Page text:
Chemists frequently use drying agents to remove water or other contaminants from solvents. Molecular sieves are one of the most effective drying agents. They consist of aluminum, silicon, oxygen and other atoms arranged in a three-dimensional network with open channels; the size of the channels varies depending on the exact ratio of aluminum and silicon. Manufacturers designate the most common channel sizes as 3A, 4A, 5A or 10A, where the number represents the approximate size of the channels in angstroms. Before a scientist can use molecular sieves as a drying agent, she must “activate” them by removing all traces of water and other volatile compounds. Normally, this involves heating the sieves to 300 to 320 degrees Celsius (572 to 608 degrees Fahrenheit) for about 15 hours.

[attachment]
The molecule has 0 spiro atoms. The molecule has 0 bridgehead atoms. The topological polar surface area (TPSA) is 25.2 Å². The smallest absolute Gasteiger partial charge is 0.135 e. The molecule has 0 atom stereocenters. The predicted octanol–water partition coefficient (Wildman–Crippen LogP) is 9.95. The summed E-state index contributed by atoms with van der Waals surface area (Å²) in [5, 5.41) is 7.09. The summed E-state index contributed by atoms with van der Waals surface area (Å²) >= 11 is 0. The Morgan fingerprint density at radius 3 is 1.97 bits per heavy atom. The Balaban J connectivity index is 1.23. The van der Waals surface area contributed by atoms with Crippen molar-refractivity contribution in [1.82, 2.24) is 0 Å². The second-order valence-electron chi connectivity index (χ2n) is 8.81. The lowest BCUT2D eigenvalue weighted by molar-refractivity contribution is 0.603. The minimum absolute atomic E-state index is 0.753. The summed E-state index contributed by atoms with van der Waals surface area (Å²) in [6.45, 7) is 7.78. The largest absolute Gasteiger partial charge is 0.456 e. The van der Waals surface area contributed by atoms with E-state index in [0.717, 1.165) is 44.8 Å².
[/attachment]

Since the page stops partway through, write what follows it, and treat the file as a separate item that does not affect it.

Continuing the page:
- Heat-resistant beaker or ceramic bowl
- Laboratory-grade oven
- Heat-resistant gloves
- Desiccator (optional)
- Airtight glass container
- Dust mask
The dust from molecular sieves can irritate the upper respiratory tract. Use a dust mask when handling molecular sieves.
Place the molecular sieves in a large, heat-resistant beaker or ceramic bowl. Use the largest beaker or bowl that will fit inside the laboratory-grade oven.
Place the beaker or bowl inside the oven.
Heat the molecular sieves at 300 to 320 degrees Celsius for at least 15 hours. Heating for longer periods is unnecessary, but will not damage the molecular sieves.
Remove the molecular sieves from the oven using heat-resistant gloves. If possible, place the molecular sieves in a desiccator to cool. Otherwise, allow the beaker to cool in the open air until it’s warm to the touch, and then transfer the molecular sieves to an airtight container and cap tightly.
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